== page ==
Republican Craig Thomas, who says he's the rightful heir to former Rep. Dick Cheney, has built momentum in the final days of his race against Democrat John Vinich for Wyoming's lone House seat.

Officials of both campaigns say their polls show Thomas has pulled even or slightly ahead of Vinich. Voters on Wednesday will select a successor to Cheney, who resigned to become defense secretary.The two are vying to represent the nation's least populous state, but the contest's importance is far greater than the number of voters suggests.

The GOP is seeking to rebound from defeats in two special House races in Indiana and Alabama during the past month. Most embarrassing was the loss of Vice President Dan Quayle's old House seat in Indiana to Democrat Jill Long last month.

Republicans have put money and manpower behind Thomas, including visits by Sens. Bob Dole of Kansas and Alan Simpson of Wyoming. But Vinich has been quick to criticize the GOP effort, suggesting that Thomas wasn't running his own campaign.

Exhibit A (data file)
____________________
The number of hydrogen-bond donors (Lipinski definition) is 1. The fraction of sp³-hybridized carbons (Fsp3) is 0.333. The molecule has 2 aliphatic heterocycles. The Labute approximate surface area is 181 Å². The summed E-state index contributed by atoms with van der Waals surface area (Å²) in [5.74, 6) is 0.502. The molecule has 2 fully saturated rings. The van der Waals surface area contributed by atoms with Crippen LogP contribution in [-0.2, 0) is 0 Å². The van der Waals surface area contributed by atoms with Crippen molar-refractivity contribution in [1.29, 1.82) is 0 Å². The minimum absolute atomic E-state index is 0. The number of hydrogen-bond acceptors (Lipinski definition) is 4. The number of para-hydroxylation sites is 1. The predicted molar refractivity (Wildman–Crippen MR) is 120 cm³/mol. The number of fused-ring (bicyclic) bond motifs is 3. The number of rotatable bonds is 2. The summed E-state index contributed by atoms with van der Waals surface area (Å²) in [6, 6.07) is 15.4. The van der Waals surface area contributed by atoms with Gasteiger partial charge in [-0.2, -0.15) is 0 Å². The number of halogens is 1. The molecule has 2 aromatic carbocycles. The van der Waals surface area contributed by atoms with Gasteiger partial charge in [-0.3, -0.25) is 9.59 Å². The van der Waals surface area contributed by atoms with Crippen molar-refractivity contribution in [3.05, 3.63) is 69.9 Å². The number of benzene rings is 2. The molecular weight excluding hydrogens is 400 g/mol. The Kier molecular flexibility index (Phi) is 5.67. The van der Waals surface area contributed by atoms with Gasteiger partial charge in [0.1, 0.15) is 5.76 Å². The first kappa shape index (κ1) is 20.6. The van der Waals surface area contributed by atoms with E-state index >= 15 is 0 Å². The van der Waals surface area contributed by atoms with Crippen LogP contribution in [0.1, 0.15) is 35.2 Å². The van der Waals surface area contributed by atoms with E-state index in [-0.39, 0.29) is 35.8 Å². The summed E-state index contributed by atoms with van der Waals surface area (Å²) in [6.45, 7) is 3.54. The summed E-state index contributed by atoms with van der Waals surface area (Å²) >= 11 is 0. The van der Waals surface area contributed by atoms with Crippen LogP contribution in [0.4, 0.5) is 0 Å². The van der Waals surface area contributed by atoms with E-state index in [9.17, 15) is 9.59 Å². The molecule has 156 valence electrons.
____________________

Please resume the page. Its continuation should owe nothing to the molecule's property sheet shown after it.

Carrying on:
Thomas, a 55-year-old state representative who lost two races for state treasurer, has criticized Vinich as a liberal dependent on support from organized labor. The AFL-CIO is backing the Democrat.

The election will demonstrate "whether or not we want to continue to have the kind of moderate conservative representation that we had with Dick Cheney and we have with our senators, or whether we want to take a rather marked change of philosophy," Thomas said.

Vinich, 38, is bidding to become the state's first Democrat to sit in Congress since Cheney replaced Teno Roncalio in 1978. Vinich entered the race with better name recognition. The state senator fell just 1,322 votes short of upsetting Republican Sen. Malcolm Wallop last fall.

Vinich said he would be more able to instruct the Democratic majority in the House on Wyoming concerns. He claimed he has been promised a seat on the House Agriculture Committee if he wins.

Thomas said he had been guaranteed a seat on the Interior Committee.